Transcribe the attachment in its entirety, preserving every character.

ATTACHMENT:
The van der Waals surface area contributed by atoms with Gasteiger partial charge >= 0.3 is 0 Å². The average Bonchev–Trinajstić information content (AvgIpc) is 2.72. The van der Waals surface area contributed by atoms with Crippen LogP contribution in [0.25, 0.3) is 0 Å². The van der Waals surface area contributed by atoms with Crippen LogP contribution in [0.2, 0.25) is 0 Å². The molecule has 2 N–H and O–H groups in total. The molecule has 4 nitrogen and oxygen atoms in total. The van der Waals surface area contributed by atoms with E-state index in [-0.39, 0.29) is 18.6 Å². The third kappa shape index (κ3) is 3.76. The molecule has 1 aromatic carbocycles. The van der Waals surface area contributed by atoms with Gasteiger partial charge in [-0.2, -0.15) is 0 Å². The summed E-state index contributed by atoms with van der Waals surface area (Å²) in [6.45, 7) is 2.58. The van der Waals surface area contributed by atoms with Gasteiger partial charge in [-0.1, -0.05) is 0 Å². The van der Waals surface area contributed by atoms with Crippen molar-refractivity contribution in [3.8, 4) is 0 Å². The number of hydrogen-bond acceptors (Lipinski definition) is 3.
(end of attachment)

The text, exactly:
The van der Waals surface area contributed by atoms with Gasteiger partial charge >= 0.3 is 0 Å². The average Bonchev–Trinajstić information content (AvgIpc) is 2.72. The van der Waals surface area contributed by atoms with Crippen LogP contribution in [0.25, 0.3) is 0 Å². The van der Waals surface area contributed by atoms with Crippen LogP contribution in [0.2, 0.25) is 0 Å². The molecule has 2 N–H and O–H groups in total. The molecule has 4 nitrogen and oxygen atoms in total. The van der Waals surface area contributed by atoms with E-state index in [-0.39, 0.29) is 18.6 Å². The third kappa shape index (κ3) is 3.76. The molecule has 1 aromatic carbocycles. The van der Waals surface area contributed by atoms with Gasteiger partial charge in [-0.2, -0.15) is 0 Å². The summed E-state index contributed by atoms with van der Waals surface area (Å²) in [6.45, 7) is 2.58. The van der Waals surface area contributed by atoms with Gasteiger partial charge in [-0.1, -0.05) is 0 Å². The van der Waals surface area contributed by atoms with Crippen molar-refractivity contribution in [3.8, 4) is 0 Å². The number of hydrogen-bond acceptors (Lipinski definition) is 3.